Reaction and news from around the world [all emphasis mine]:
Last Update of the day at 10:01pm CDT (Earlier updates further down this post)
Ruth Gledhill of the Times of London. Offers a brief history of what transpired the last couple of years between Anglo-Catholics, and those inside the Vatican, both faithful and dissident Catholics.
“Rome has parked its tanks on the Archbishop of Canterbury’s lawn [Interesting choice of words, but nonetheless accurate in my opinion] after manoeuvres undertaken by up to fifty bishops and begun two years ago by an Australian archbishop, John Hepworth [The leader of the Traditional Anglican Communion].”
Salvete AC readers!
Here are today’s Top Picks in the Catholic world:
1. There are massive leaks all over the Catholic blogosphere concerning a Papal Letter in regards to the SSPX. Pope Benedict XVI will release a statement expressing his disenchantment of the reaction among Catholics over the lifting of the excommunications of SSPX. His Holiness also explains that he will connect the Ecclesia Dei commission to the Congregation for the Doctrine of the Faith. He also states clearly that the Church is not frozen in 1962, so the SSPX will need to embrace Vatican II. In addition Vatican II also “brings with it the the whole doctrinal history of the Church”, ie, the Church didn’t end at Vatican II either.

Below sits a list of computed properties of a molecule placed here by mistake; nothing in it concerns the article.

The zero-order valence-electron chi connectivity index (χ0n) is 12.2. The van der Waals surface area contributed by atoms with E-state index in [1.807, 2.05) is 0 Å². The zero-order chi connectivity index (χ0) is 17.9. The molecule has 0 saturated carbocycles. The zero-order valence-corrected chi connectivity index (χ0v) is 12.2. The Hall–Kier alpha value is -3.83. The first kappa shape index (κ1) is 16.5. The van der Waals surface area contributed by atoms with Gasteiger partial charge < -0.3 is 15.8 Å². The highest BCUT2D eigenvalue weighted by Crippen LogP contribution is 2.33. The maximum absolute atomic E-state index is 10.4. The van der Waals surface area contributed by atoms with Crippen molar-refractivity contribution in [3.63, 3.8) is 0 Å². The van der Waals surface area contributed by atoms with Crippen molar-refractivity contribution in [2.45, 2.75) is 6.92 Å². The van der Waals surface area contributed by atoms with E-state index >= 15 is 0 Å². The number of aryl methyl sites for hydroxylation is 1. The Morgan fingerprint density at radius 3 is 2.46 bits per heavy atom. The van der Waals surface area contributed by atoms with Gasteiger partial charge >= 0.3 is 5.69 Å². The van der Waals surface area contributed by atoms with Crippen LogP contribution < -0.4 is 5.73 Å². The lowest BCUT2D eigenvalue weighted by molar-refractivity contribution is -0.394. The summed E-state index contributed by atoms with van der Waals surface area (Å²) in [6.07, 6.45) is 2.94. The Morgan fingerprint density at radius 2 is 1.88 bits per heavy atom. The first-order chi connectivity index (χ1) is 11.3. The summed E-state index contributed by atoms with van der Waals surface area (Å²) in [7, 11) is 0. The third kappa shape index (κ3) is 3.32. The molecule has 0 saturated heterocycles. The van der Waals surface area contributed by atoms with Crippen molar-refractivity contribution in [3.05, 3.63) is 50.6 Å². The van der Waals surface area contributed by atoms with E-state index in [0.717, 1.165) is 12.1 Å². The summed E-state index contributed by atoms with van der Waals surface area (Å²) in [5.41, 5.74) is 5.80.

For the story click here.
2. The Pope’s trip to Israel will entail a visit to the Al-Aqsa Mosque otherwise known as the Dome of the Rock in Jerusalem. That’ll be interesting.